New data push back the origin of mammals by 20 million years

(ORDO NEWS) — After studying the structure of the teeth of the late Triassic animal, scientists came to the conclusion that the first mammals could have arisen on Earth 20 million years earlier than previously thought.

It is traditionally believed that the first representatives of our class – the so-called mammaliaforms , the closest relatives of modern mammals, differing from them only in tiny anatomical features – arose in the late Triassic period , about 205 million years ago.

Now, however, the current view of the time of the origin of mammals may be changing thanks to a new study of the dentition of the South American Brasilodon, which lived 225 million years ago, an animal that was previously considered a member of the cynodonts , the group from which mammals descended.

Because the key feature of modern mammals, the mammary glands, is not preserved in the fossil record, scientists in Brazil and the UK had to rely on other features of our class to determine if this animal was a mammal. One of these signs is diphyodont change of teeth , in which milk teeth are once replaced by permanent ones.

Having studied the dentition of the Brasilodon, scientists found that this animal had a change of teeth once. Permanent teeth were no longer replaced by new ones throughout life, as in cynodonts.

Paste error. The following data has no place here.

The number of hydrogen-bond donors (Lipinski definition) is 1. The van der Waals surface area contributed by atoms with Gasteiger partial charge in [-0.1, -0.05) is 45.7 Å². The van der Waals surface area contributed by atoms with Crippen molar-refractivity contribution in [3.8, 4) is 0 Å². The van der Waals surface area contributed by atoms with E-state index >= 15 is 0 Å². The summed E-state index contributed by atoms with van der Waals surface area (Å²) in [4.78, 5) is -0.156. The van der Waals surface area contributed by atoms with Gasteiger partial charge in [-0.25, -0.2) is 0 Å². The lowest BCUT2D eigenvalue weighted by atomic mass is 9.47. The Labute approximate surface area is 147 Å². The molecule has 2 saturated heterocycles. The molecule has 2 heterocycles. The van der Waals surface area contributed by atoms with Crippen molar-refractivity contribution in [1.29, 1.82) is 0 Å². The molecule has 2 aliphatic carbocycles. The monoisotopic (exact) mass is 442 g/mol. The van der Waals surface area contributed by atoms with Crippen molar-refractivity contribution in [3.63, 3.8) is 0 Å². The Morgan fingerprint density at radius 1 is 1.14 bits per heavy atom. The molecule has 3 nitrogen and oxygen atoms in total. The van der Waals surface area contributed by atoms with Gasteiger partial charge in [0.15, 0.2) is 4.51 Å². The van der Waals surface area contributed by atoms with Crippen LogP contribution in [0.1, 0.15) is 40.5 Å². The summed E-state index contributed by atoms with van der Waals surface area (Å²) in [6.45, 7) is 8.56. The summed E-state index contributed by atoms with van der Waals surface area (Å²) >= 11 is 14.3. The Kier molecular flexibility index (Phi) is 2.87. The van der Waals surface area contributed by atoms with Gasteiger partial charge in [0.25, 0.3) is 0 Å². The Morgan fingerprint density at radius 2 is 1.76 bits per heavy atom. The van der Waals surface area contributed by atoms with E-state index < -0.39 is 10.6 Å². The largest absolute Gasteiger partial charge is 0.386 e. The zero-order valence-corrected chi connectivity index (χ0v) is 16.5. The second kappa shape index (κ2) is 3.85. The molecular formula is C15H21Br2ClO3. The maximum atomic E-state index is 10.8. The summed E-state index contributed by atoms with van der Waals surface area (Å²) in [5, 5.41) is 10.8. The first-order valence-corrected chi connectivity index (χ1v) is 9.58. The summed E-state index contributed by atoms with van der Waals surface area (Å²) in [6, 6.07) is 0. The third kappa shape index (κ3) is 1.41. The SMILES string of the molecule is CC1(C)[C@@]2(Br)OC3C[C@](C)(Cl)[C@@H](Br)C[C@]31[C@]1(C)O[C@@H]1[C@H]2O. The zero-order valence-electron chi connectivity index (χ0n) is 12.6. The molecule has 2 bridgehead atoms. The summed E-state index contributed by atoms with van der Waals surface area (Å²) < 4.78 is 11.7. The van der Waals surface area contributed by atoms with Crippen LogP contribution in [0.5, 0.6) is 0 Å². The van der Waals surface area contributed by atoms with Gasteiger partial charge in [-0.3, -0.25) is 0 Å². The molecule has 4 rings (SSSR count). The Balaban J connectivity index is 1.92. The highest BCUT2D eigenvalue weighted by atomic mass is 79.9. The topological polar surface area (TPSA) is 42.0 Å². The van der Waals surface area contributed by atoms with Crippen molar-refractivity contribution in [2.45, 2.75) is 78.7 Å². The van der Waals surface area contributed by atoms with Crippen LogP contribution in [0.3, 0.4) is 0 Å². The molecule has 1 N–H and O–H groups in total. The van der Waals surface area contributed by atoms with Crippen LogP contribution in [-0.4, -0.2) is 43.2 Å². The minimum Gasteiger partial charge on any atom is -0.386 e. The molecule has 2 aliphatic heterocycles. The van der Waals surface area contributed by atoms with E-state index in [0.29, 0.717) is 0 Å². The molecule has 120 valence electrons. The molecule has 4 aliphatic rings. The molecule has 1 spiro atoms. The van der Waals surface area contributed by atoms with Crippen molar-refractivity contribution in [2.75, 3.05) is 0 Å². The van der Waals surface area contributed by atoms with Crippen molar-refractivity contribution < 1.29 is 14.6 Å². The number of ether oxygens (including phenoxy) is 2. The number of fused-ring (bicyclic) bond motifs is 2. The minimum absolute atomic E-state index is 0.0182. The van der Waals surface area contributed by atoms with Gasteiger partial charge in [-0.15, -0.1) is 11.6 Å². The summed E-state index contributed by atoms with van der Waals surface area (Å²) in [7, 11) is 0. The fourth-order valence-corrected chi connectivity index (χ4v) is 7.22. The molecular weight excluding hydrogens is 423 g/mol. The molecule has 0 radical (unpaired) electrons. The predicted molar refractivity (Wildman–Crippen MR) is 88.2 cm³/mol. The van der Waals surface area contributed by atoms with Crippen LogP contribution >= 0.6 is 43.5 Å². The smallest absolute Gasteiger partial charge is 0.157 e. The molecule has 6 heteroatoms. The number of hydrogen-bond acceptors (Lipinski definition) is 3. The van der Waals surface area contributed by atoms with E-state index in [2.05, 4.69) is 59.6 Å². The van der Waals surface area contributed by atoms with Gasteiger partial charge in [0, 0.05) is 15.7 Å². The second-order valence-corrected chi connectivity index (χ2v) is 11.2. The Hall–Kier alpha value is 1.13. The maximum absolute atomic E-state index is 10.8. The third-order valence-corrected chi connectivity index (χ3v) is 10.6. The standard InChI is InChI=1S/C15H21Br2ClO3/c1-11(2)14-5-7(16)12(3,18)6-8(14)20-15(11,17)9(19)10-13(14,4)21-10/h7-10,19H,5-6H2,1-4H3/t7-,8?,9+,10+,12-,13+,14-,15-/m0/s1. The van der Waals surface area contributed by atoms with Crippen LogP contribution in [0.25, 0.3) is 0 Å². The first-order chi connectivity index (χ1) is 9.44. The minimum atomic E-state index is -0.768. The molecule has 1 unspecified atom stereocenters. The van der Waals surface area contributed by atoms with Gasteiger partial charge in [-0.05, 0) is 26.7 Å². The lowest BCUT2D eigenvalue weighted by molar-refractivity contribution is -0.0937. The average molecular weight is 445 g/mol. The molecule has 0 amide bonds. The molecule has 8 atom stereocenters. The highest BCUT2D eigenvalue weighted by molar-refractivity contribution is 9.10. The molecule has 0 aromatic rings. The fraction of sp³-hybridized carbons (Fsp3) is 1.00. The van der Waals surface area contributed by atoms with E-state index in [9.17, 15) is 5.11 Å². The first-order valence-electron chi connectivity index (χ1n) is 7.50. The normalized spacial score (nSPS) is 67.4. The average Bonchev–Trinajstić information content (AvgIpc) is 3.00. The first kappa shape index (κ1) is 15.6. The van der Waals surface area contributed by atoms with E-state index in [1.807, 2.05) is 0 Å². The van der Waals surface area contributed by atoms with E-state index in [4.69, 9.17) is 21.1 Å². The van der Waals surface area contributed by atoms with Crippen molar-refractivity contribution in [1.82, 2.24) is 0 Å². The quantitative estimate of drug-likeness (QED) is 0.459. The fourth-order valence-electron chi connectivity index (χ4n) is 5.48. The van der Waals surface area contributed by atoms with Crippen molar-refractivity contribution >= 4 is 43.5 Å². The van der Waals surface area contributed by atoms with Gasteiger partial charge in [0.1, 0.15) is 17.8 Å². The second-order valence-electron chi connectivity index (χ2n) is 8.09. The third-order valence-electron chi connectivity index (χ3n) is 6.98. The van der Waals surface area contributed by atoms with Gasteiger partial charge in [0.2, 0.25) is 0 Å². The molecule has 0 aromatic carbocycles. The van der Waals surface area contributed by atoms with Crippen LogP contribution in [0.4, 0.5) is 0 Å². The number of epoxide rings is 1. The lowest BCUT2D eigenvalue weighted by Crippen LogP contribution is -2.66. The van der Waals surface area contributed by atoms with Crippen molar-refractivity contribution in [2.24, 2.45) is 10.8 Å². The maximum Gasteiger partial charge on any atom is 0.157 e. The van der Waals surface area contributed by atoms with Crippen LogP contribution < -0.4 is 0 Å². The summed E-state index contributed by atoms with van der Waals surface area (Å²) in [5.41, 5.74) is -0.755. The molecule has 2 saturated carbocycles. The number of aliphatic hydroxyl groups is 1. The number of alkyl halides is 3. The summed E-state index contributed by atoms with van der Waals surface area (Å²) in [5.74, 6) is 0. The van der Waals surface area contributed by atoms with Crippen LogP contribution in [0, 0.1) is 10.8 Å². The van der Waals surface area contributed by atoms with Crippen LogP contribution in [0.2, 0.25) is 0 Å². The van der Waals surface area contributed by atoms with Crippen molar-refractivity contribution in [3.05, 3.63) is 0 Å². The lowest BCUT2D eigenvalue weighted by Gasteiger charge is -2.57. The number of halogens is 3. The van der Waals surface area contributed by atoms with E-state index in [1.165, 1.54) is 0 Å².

In other words, the structure of the teeth allowed scientists to unambiguously classify Brasilodon as a mammal, which means extending the lifetime of our class by as much as 20 million years.

New data push back the origin of mammals by 20 million years
Brasilodon’s teeth changed: after milk teeth ( dark brown ), permanent teeth ( yellow ), exactly like a modern mouse

It seems that the first mammals arose on Earth at about the same time as the first dinosaurs , and while reptiles were actively seizing a dominant position in ecosystems, our furry ancestors mastered a small size class, populating burrows and going hunting mainly at night.

This order of things was to be maintained for another 160 million years, until, with the end of the Mesozoic era, the distant descendants of the Brasilodon got a chance for world domination.

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